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The lawyer for a man on death row asked the Supreme Court on Tuesday to spare his life. The state of Alabama argued the sentence the trial judge imposed should be carried out. Photo: J. Scott Applewhite/AP

The Supreme Court grappled with a difficult death penalty question Tuesday. Does it violate the Constitution's ban on cruel and unusual punishment to execute a convicted murderer who has such severe dementia that he doesn't remember the crime he committed?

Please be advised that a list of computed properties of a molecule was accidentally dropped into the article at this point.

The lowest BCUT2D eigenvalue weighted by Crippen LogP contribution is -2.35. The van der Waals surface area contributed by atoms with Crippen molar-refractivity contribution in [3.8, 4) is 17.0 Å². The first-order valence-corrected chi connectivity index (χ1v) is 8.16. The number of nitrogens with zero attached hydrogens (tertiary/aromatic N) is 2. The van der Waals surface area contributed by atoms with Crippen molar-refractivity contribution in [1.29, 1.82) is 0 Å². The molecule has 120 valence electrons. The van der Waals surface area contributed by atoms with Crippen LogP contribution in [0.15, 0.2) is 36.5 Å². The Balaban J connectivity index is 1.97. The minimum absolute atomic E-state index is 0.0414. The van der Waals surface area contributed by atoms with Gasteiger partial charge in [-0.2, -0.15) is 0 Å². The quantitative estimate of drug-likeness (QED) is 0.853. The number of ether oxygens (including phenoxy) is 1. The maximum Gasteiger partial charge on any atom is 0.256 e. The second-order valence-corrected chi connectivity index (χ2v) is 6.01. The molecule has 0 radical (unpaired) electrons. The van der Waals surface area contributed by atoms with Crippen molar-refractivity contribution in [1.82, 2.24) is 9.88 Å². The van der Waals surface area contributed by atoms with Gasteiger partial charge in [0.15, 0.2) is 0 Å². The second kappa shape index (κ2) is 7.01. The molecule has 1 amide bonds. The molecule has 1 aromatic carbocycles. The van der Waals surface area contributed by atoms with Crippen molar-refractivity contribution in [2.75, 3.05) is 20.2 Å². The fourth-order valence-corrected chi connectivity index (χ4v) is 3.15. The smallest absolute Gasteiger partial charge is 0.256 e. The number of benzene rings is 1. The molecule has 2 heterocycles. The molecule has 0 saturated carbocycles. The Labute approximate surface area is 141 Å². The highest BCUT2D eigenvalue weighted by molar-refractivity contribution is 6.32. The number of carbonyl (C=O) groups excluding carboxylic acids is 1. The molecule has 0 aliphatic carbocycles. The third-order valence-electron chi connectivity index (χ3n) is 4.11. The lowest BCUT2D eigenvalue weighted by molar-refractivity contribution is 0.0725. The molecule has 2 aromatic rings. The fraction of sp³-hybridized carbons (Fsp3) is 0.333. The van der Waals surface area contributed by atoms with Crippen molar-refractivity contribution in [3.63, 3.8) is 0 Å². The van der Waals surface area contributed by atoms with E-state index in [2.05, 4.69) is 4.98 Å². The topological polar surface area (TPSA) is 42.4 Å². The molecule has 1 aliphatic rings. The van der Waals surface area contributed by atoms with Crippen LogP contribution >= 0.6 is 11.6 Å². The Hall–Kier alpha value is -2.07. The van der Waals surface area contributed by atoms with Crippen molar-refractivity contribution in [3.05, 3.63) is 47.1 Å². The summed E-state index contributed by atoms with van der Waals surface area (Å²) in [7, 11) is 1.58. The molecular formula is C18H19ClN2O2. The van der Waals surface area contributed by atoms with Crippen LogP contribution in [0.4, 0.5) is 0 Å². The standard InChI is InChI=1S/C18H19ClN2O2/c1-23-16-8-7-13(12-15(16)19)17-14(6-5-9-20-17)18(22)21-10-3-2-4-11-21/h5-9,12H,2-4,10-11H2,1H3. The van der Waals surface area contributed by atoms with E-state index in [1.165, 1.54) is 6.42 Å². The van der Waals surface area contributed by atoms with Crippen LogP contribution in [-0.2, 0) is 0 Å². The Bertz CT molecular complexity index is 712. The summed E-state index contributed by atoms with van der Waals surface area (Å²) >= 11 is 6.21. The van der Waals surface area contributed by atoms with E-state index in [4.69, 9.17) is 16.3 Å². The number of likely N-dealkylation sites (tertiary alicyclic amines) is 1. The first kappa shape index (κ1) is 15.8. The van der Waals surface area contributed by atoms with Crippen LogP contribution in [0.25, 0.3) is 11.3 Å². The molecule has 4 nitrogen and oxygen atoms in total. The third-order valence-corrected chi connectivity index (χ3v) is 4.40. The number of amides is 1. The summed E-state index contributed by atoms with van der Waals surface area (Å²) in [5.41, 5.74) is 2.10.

Vernon Madison committed a terrible crime. In 1985, after leaving his girlfriend's house, he returned, and shot and killed a police officer who sat outside in his car to provide protection for the woman.

Twice Madison was sentenced to death but the convictions were overturned because of prosecutorial misconduct. The third time he was convicted, the jury recommended life in prison, but Alabama's unique sentencing rules allow a trial judge to override a jury's recommendation and Madison's judge did just that.

Madison has been on death row in solitary confinement in Alabama for more than 30 years. In that time he has suffered multiple severe strokes. An MRI shows part of his brain is dead, and there is no dispute that he suffers from severe vascular dementia.

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